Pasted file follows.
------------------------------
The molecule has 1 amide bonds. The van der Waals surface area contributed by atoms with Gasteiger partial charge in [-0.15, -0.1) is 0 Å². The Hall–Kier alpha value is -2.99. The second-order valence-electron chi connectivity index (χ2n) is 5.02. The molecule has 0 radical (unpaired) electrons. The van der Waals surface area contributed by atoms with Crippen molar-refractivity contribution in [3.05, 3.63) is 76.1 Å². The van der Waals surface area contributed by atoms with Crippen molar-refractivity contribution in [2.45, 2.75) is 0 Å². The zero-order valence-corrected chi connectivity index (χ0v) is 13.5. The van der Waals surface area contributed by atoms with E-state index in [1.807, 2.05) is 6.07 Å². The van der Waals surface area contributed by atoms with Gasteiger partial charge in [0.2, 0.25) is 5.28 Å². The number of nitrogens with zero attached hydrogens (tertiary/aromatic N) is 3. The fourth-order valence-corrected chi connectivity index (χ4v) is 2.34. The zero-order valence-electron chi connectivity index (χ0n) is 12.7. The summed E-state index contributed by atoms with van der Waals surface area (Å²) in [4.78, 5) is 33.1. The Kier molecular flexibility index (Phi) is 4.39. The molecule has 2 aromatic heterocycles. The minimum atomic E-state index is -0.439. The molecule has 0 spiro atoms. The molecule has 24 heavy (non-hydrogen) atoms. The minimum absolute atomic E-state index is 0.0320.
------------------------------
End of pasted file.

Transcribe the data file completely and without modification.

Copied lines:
The molecule has 1 amide bonds. The van der Waals surface area contributed by atoms with Gasteiger partial charge in [-0.15, -0.1) is 0 Å². The Hall–Kier alpha value is -2.99. The second-order valence-electron chi connectivity index (χ2n) is 5.02. The molecule has 0 radical (unpaired) electrons. The van der Waals surface area contributed by atoms with Crippen molar-refractivity contribution in [3.05, 3.63) is 76.1 Å². The van der Waals surface area contributed by atoms with Crippen molar-refractivity contribution in [2.45, 2.75) is 0 Å². The zero-order valence-corrected chi connectivity index (χ0v) is 13.5. The van der Waals surface area contributed by atoms with E-state index in [1.807, 2.05) is 6.07 Å². The van der Waals surface area contributed by atoms with Gasteiger partial charge in [0.2, 0.25) is 5.28 Å². The number of nitrogens with zero attached hydrogens (tertiary/aromatic N) is 3. The fourth-order valence-corrected chi connectivity index (χ4v) is 2.34. The zero-order valence-electron chi connectivity index (χ0n) is 12.7. The summed E-state index contributed by atoms with van der Waals surface area (Å²) in [4.78, 5) is 33.1. The Kier molecular flexibility index (Phi) is 4.39. The molecule has 2 aromatic heterocycles. The minimum atomic E-state index is -0.439. The molecule has 0 spiro atoms. The molecule has 24 heavy (non-hydrogen) atoms. The minimum absolute atomic E-state index is 0.0320.